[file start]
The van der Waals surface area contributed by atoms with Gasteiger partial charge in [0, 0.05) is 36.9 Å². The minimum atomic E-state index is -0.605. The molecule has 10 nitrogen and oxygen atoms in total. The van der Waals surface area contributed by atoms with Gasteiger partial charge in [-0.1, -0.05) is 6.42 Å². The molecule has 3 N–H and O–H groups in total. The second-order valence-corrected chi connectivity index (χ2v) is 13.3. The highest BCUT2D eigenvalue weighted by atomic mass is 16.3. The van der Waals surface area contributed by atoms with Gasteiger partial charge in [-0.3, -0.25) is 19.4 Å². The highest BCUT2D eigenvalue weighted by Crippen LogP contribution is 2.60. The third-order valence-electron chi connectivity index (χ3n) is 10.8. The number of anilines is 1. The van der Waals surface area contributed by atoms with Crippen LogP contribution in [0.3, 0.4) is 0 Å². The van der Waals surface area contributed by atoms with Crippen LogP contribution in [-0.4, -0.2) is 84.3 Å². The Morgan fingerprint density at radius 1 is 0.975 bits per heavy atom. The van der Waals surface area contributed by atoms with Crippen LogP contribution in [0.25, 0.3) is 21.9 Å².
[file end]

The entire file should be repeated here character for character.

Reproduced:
The van der Waals surface area contributed by atoms with Gasteiger partial charge in [0, 0.05) is 36.9 Å². The minimum atomic E-state index is -0.605. The molecule has 10 nitrogen and oxygen atoms in total. The van der Waals surface area contributed by atoms with Gasteiger partial charge in [-0.1, -0.05) is 6.42 Å². The molecule has 3 N–H and O–H groups in total. The second-order valence-corrected chi connectivity index (χ2v) is 13.3. The highest BCUT2D eigenvalue weighted by atomic mass is 16.3. The van der Waals surface area contributed by atoms with Gasteiger partial charge in [-0.3, -0.25) is 19.4 Å². The highest BCUT2D eigenvalue weighted by Crippen LogP contribution is 2.60. The third-order valence-electron chi connectivity index (χ3n) is 10.8. The number of anilines is 1. The van der Waals surface area contributed by atoms with Crippen LogP contribution in [0.3, 0.4) is 0 Å². The van der Waals surface area contributed by atoms with Crippen LogP contribution in [-0.4, -0.2) is 84.3 Å². The Morgan fingerprint density at radius 1 is 0.975 bits per heavy atom. The van der Waals surface area contributed by atoms with Crippen LogP contribution in [0.25, 0.3) is 21.9 Å².